Throwing it down for the skatepark


NEWPORT — The Newport Skatepark is getting a sorely needed makeover. While many local organizations and businesses have been strongly supporting the cause, every party credits one man for raising the call: local legend and professional skateboarder Kevin Kowalski.

“The skatepark has been crying for help for years, ever since I’ve lived here, nearly 12 years,” said Jason Nehmer, a skater of 25 years and active community member in Newport.

A few years ago, a similar effort to revamp the park was started in the community, but it didn’t quite take. This time, with Kowalski leading the charge, there has been rousing support from the community as well as two major companies: Dreamland Skateparks and Rogue Ales.

Progress so far

After Kowalski and Nehmer joined forces with a number of local leaders, including Danyel Scott of Dreamland Skateparks and Lisa Johnson of Rogue Ale and Spirits, to create the Newport Skate Alliance, they went to the Newport City Council in January to get approval for initial repairs to the park. Later, the city integrated the first round of renovations into the city budget, which provided $25,000 to aid in improvements.

“There are various phases of approval,” said Nehmer. “And we got approval for the resurfacing, polishing, sealing and painting of the coping, and various things like that. So no new structures or anything — yet.”

Additionally, city’s funding helped clear overgrowth around the park and fix drainage issues. In July, a community clean-up day was hosted to help prepare the park for the construction to come. That first round of repairs, including the resurfacing of the park and handling the overgrowth has already been completed. As for the next steps, the timing is still in the air.

What’s next

“The plan from here on out is to maybe make some more inroads into the woods there — maybe make a little trail system through the Sam Moore Parkway — and also get phase two going for the skatepark,” said Nehmer.

Phase two includes tearing up the bricks in the unfinished portion of the park, pouring new concrete and adding new skate features in the 1,500 foot addition. Dreamland has consulted with local skaters in selecting what the new additions will be.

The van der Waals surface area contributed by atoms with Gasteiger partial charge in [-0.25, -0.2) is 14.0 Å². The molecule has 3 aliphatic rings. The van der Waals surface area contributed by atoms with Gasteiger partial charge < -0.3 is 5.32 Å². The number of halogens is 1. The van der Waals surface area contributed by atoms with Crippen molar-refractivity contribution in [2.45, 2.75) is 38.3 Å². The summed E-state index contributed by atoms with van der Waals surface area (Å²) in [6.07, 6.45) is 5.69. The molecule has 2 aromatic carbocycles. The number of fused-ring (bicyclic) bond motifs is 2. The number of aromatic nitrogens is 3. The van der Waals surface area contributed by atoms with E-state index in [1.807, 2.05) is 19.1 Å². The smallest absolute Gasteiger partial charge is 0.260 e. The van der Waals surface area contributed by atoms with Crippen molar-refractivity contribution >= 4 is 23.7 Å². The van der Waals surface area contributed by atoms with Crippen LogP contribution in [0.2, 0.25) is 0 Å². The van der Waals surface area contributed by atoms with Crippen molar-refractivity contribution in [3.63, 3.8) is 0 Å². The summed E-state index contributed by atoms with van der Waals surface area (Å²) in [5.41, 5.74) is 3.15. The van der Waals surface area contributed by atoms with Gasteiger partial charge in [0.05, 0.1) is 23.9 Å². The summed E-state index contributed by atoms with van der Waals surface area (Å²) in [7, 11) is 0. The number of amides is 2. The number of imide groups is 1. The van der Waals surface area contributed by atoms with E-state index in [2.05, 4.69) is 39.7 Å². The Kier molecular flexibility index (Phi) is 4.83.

“It’s the kids that are actually using it, and adults that are using it, that are the ones that will actually help decide what gets put in,” said Noah Smith, Rogue’s head of photography who is heading up their efforts in aiding the skatepark.

For everyone involved, saving the spirit of the park is a passion project. Kowalski grew up skating at the park in Newport; Nehmer, a skater of 25 years, feels a need to give back to the sport that has made his life rich; and Smith said that he was hopeful about seeing the park restored when he first laid eyes on it.

A common thread between all the parties is a desire to give back not only to the skating community but, through that, to the community as a whole.

“We want our community to have a safe place to be able to skate, and a safe place in general,” said Smith. “The entire park just needs to be safe and more productive for the community.”

Nehmer mirrored that, explaining that the skatepark has become “more of a seedy hangout place” recently, and that a healthy and safe skating environment can make all the difference for the kids growing up in the community.

“It’s about helping people grow through skateboarding, and mature,” said Nehmer. “And becoming members of society through that — I mean, I did.”

Nehmer also cited Kowalski as an example of “a stand-up guy” who came from skateboarding.

“Skateboarding teaches you a lot, it teaches you to be strong through adversity,” said Nehmer. “It takes a certain type of person to actually get good at skateboarding, because you have to throw yourself down and get back up.”

City has approved phase two for completion, but has not committed funding to aid in this section of the work. The fundraising needed for the next round of repairs totals $40,000.

“It seems like a lot, but it’s definitely within reach,” said Smith.

With the help of the community, Smith hopes they can break ground on the second round of improvements before the end summer 2019.

Getting involved

There are a number of fundraising efforts running at the moment. “ReNewport” t-shirts purchased at Cafe Mundo for $20 go entirely to the skatepark renovation fund. Direct donations can also be made at Cafe Mundo, as well as through the Newport chapter of the Surfrider Foundation.

Though not running currently, earlier this year Rogue used its foundation tap handle to benefit the cause: for each pint purchased of the beer that handle was serving, $1 went to the skatepark. Smith said that this will start up again in the first quarter of 2019.

Smith also mentioned that a GoFundMe page is currently in the making, so that anyone around the world can contribute to the campaign.

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